Real estate agents who sell the most homes make the most money for themselves. That’s irrefutable. But do their clients get the best service? Do their clients get the lowest price on the home they’re buying? Or … are the agents in a rush to get to their next closing? There’s actually an optimum point on the spectrum where experienced agents have the correct amount of time to accomplish all of their clients’ goals.
15. I’m building a house so I don’t need a Realtor.
Here’s a doozy. I hear about people falling for this one all the time. The lure is the idea that some people believe they will get a better deal without having representation. Actually, that is impossible to prove. Building a home is a complicated process, and a consumer can’t know if they are getting a better deal on new construction by not having a Realtor on their side.
16. My agent has to do everything I tell them.
A Realtor has a fiduciary responsibility to work in the best interest of their client. They also are small-business owners who need to make a living. The buying relationship is an agreement where the client has certain requirements of behavior, and so does their agent. Either can cancel the arrangement at specific points in the process, but a real estate agent isn’t required to do whatever a home buyer requests.
17. If I keep looking, eventually I’ll find the perfect house.
There is no perfect house. Everyone together now, “There is no perfect house.” Not sure why people believe this is the case, but every home has flaws. Every house has features we wish were different. Don’t believe the myth that if you keep house hunting you’ll find perfection, because it doesn’t exist.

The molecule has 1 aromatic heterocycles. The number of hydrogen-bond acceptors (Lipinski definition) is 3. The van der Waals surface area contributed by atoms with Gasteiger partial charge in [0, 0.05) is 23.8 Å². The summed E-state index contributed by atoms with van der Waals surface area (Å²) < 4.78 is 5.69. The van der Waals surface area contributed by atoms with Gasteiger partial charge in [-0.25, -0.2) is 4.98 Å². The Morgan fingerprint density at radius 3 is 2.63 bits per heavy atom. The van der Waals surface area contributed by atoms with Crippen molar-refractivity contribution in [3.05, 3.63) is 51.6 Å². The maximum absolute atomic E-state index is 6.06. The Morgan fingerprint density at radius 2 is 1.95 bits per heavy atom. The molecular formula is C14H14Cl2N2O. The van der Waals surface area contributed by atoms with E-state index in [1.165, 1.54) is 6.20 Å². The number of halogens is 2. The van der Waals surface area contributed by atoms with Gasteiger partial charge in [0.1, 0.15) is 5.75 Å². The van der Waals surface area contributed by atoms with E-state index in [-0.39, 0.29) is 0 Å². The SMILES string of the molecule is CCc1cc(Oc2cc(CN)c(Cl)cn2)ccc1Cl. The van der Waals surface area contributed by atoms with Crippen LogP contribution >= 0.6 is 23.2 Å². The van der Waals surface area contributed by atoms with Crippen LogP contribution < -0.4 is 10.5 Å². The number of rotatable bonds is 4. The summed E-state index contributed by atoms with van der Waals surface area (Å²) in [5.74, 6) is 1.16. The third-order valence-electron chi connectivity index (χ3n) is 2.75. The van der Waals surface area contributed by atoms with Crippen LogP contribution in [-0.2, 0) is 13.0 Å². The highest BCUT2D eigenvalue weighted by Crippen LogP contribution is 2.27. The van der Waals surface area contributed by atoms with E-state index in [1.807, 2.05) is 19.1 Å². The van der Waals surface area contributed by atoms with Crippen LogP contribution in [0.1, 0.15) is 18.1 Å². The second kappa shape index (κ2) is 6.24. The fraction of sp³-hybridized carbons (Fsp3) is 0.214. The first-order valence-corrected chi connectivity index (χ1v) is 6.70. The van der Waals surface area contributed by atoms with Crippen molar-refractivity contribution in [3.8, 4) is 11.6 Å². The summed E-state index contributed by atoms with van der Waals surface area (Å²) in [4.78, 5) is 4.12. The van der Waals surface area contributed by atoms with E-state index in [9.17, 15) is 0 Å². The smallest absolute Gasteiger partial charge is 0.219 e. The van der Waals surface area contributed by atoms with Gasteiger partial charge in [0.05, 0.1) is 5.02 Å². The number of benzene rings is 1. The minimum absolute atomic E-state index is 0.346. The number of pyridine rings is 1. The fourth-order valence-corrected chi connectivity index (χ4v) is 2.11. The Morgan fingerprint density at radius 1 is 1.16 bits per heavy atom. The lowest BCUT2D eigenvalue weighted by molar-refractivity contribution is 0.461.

Myths about selling
Thinking about selling your home? Here are three home-selling myths that fool people all the time.
18. If I sell the home myself, I’ll make the most money.
Selling without an agent only makes sense in a small number of situations. The majority of the time, home sellers will make more money (even after commissions) and have a quicker sale with less stress if they hire a professional. In all of life, the more complicated the process, the more it pays to have a professional guide you.
19. Always price your home above market value to allow for negotiation.
This home-selling myth is prevalent … even among some real estate agents. The key word here is “always.” There are times when it is better to price your home at (or sometimes below) market value to attract buyers, increase competition and force the price higher. Also, depending on your next move, there are times when it’s more valuable to sell the current home quickly than it is to take longer and sell for a higher number.
20. Don’t spend money updating, just drop the asking price.
Dropping the asking price is easier, most definitely, but it doesn’t always work. Markets are moving in favor of “move-in-ready” properties. If your home needs some updating, it may benefit you to get the work done and sell at a higher price. As is the case with most of these real estate myths, all the relevant factors need to be considered before charting the best course of action.